Biostatistics: When math and health combine

What is biostatistics? Who practices it? Why is it important?

  • Denise Blough
July 26, 2021
What is biostatistics?

Numbers are powerful, especially in the context of public health and medicine. Whether it’s forecasting future infectious disease outbreaks, developing and testing new vaccines, or determining the impacts of racism on health, numbers play a vital and non-replaceable role in ensuring a healthy society — and there’s not much room for error.

That’s where biostatistics come in, said Kellie Archer, professor and chair of the Division of Biostatistics at the College of Public Health. 

Biostatistics is basically the role of developing and applying statistical methods to biological, medical and public health problems,” Archer said, adding that biostatisticians often devise new ways of looking at data to uncover the truth behind numbers and patterns. “We have to pull data from lots of different sources in meaningful ways so it can be used to produce solutions.”

Meredith McCormack-MagerFourth-year biostatistics PhD student Meredith McCormack-Mager was drawn to the field because of her passions for math and health care, as well as the wide variety of research areas biostatisticians can work in — from epidemiology to computer science to pharmaceuticals to oncology. 

“Biostatistical methods can be applied to any subject — economics, physics, history, sports. There are even biostatisticians who have been involved in analyzing French literature and identifying snails by their shell shapes,” said McCormack-Mager, who’s currently working with professor Abigail Shoben to study a new type of clinical trial design called stepped-wedge randomization.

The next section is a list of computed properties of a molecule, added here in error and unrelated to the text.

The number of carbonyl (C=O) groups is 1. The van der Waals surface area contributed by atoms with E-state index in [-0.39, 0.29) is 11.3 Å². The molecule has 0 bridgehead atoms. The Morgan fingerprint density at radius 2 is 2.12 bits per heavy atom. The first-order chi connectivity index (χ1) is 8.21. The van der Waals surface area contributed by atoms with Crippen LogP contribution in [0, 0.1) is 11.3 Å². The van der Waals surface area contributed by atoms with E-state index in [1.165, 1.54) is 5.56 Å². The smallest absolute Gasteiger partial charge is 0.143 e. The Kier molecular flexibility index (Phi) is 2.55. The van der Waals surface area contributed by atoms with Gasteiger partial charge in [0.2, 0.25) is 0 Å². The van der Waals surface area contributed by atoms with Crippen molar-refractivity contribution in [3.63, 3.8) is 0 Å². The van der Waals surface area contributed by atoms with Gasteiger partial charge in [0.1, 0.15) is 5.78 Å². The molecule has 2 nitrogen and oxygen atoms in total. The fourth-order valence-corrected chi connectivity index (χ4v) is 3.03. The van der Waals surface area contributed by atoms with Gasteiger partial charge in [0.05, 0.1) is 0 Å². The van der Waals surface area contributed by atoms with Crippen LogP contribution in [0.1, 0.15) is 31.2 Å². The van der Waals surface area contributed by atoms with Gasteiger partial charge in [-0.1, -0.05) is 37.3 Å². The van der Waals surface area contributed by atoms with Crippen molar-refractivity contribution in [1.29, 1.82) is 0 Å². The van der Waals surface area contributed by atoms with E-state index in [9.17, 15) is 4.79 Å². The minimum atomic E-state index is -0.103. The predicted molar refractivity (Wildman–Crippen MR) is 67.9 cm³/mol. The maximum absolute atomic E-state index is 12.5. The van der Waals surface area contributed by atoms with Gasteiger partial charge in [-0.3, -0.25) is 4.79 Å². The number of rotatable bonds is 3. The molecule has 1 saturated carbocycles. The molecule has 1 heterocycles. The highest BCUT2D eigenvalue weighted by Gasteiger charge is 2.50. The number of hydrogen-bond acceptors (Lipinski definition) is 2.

The field has also been critical to responding to COVID-19 — including predicting virus spread, assessing vaccine safety and efficacy, identifying mutations and researching the impact of the virus on daily life, she said.

Anna Eames Seffernick, a fifth-year biostatistics PhD student, said she was attracted to biostatistics for the versatility and freedom to continually ask new questions and explore novel concepts.

Anna Eames Seffernick“We’re involved in all stages of the scientific process,” said Eames Seffernick, who’s working on Bayesian variable selection models with applications to acute myeloid leukemia. “It’s important to be curious and creative.”

Students with an affinity for mathematics and an interest in developing computational skills are well suited for a career in biostatistics, Archer said, emphasizing that students don’t necessarily need a background in statistics to pursue the college’s graduate biostatistics programs. Ohio State biostatistics alumni have gone on to work for universities, private research institutions, hospitals, pharmacy companies, state and local health departments, the U.S. Census Bureau and the Centers for Disease Control and Prevention. 

“Biostatistics is a very collaborative field, and in addition to math and programming, strong communication skills are absolutely vital to be able to communicate your work to diverse audiences,” Eames Seffernick said. 

With increasingly more research and personal data being generated, Archer said that biostatistics has an exciting future in areas such as personalized medicine, bioinformatics and disease mapping. 

“Biostatistics is a fairly young field and has a lot of opportunity for exploration in all areas,” McCormack-Mager said. 


About The Ohio State University College of Public Health

The Ohio State University College of Public Health is a leader in educating students, creating new knowledge through research, and improving the livelihoods and well-being of people in Ohio and beyond.  The College's divisions include biostatistics, environmental health sciences, epidemiology, health behavior and health promotion, and health services management and policy.   It is ranked 19th among all colleges of public health in the U.S. by U.S. News and World Report, and also includes the top 7-ranked MHA degree program.  The College provides leadership and expertise for Ohio and the world through its Center for Health Outcomes and Policy Evaluation Studies (HOPES) and Center for Public Health Practice (CPHP).